Many, many traditions are associated with Christmas -- a decorated tree, colored lights, gift giving, parties and turkey and ham dinners. Most of these traditions are recent additions.
The greatest gift associated with Christmas is the one of caring for one another. This gift is also the ultimate Christmas story -- God's love for man.
A tradition that continues in our family is going to church and midnight Mass. In the small, northwest Kansas community where I grew up, church was the spiritual and social center for life among the rural farm people. As a youngster, I remember mother dressing us in our Sunday best and then bundling us up for the walk to St. Martin of Tours.
Inside church the scene was magical. On the right side, miniature statues of cattle and sheep surrounded Mary, Joseph and the Christ child. On the altar, candles flickered as their dark, tongued-shaped shadows danced on the sacristy wall. Christmas carols streamed out of the choir loft as organist Lilly Kingston offered her gift to the newborn babe.
I enjoyed every minute of the service, but it was pure torture to stay around and visit in front of the church afterwards. While we attended church services, Santa dropped by our home.
I couldn't wait to run home and rip open packages. Like every youngster, I counted the days. It seemed like Christmas would never arrive.
As a young child, I don't remember seeing Santa until I was 4. That's about the time the jolly, old fat man dropped down our chimney with gifts galore.
While Santa was a big part of Christmas in our family, the Christ child was of course more important. My family did a good job balancing the two.
My parents grew up during the Great Depression. Anything that cost money was rare at Christmas. Gifts for mom and dad consisted of useful things such as clothing and maybe one toy for each child -- if crops and harvest had been bountiful. Ice cream and fresh oranges were always a special treat reserved for the celebration of the Christ child.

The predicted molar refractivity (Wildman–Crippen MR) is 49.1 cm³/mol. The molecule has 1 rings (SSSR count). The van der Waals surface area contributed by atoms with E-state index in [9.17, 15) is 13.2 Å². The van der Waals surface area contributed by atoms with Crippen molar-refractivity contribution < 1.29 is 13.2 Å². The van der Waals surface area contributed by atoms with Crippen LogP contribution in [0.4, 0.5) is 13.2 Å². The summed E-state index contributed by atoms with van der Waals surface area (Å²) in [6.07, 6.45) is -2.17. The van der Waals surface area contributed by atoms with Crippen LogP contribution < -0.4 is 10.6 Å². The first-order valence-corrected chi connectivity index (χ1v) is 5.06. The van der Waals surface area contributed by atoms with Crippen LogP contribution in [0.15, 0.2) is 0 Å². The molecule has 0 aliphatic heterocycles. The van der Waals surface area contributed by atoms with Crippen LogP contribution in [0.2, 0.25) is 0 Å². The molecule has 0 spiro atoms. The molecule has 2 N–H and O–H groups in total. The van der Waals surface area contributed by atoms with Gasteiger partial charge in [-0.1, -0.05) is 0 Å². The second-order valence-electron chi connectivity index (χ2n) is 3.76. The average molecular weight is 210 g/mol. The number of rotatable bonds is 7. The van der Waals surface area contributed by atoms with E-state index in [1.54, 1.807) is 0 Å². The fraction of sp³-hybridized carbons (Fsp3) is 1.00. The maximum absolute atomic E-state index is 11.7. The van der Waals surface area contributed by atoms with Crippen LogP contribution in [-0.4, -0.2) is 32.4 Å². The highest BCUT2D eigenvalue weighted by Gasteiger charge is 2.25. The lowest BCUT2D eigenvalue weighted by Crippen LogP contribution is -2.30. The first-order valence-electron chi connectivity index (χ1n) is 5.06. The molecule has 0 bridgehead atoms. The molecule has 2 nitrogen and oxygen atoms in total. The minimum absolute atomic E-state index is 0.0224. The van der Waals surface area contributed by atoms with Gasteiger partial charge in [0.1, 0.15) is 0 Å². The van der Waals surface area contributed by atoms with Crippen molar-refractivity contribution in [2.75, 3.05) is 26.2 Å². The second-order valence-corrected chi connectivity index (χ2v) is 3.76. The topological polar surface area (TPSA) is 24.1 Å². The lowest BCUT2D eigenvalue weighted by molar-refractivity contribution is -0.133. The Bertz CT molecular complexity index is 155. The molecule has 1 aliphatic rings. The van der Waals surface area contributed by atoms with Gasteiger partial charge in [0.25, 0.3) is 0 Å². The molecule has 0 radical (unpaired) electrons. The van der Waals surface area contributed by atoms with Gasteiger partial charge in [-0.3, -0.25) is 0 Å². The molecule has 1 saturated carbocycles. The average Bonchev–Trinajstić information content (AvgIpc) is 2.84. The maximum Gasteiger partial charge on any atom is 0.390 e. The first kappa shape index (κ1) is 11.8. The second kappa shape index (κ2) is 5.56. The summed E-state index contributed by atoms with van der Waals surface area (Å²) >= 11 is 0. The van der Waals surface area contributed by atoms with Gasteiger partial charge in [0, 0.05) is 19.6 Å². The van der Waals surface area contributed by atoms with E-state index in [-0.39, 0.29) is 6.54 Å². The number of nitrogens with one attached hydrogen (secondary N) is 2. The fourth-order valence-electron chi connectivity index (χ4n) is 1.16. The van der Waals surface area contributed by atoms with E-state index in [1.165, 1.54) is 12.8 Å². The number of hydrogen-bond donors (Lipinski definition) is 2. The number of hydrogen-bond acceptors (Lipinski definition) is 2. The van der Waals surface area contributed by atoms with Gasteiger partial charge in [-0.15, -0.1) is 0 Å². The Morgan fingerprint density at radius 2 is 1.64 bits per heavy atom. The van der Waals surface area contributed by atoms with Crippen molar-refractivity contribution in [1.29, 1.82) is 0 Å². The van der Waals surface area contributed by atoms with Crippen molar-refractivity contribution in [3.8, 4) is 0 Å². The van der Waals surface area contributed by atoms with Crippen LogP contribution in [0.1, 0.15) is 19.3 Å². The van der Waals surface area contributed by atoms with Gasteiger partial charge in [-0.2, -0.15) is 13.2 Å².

We were more fortunate in the gift department. Santa always came to our door toting a bulging burlap bag filled with toys. You see, the Schlageck children were good little girls and boys -- at least that's the way we pictured ourselves, especially before Christmas.
Probably my favorite gift was a "wind-up" toy train. I played for hours with that wonderful present. If this wasn't heaven, it was the next best thing.
Until the mid-'60s, our family always celebrated Christmas with a real tree. Then plastic, artificial trees dominated the market. We had one, too.
Mom decorated our house with brilliant red poinsettias. While she was decorating, she would tell us the legend of how the poor Mexican boy prayed to Christ for a gift he could give. As he arose from his knees a poinsettia plant grew at his feet. The boy broke off the branches and took the beautiful poinsettia to the altar.
Our dining room table was a celebration of food during the holiday season. Christmas dinner consisted of turkey, mashed potatoes and gravy, cranberries, fresh-baked crescent rolls, green peas and a relish dish. For dessert, pumpkin pie and freshly whipped cream was the fare that completed the feast. That was our favorite, and my mother made the best.
Mom also made chocolate fudge with walnuts. I ate too many walnuts as a 5-year-old, so I picked out the walnuts and ate only the fudge. Homemade peanut brittle was another specialty my mother made for us during Christmas.
As a youngster, I had plenty to be thankful for during the holiday season. A wonderfully decorated home, the smell of baking turkey and the anticipation of Christmas are memories I will cherish forever.
This Christmas, like so many folks, we will celebrate Christmas with our family and friends. We celebrate Christmas in our own home with our family, and we look forward to our own family traditions with our son. Christmas is truly for children and those who love them. The joy we see in the eyes of our child will remain always in our hearts.
Remember during this holiday season that joy springs from the heart of anyone dedicated to caring and helping others. The Christmas spirit dwells inside each of us.
This holiday season, say a prayer for those less fortunate, and worship the Christ child like many others have for more than 2,000 years.
John Schlageck is a leading commentator on agriculture and rural Kansas. Born and raised on a diversified farm in northwest Kansas, his writing reflects a lifetime of experience, knowledge and passion.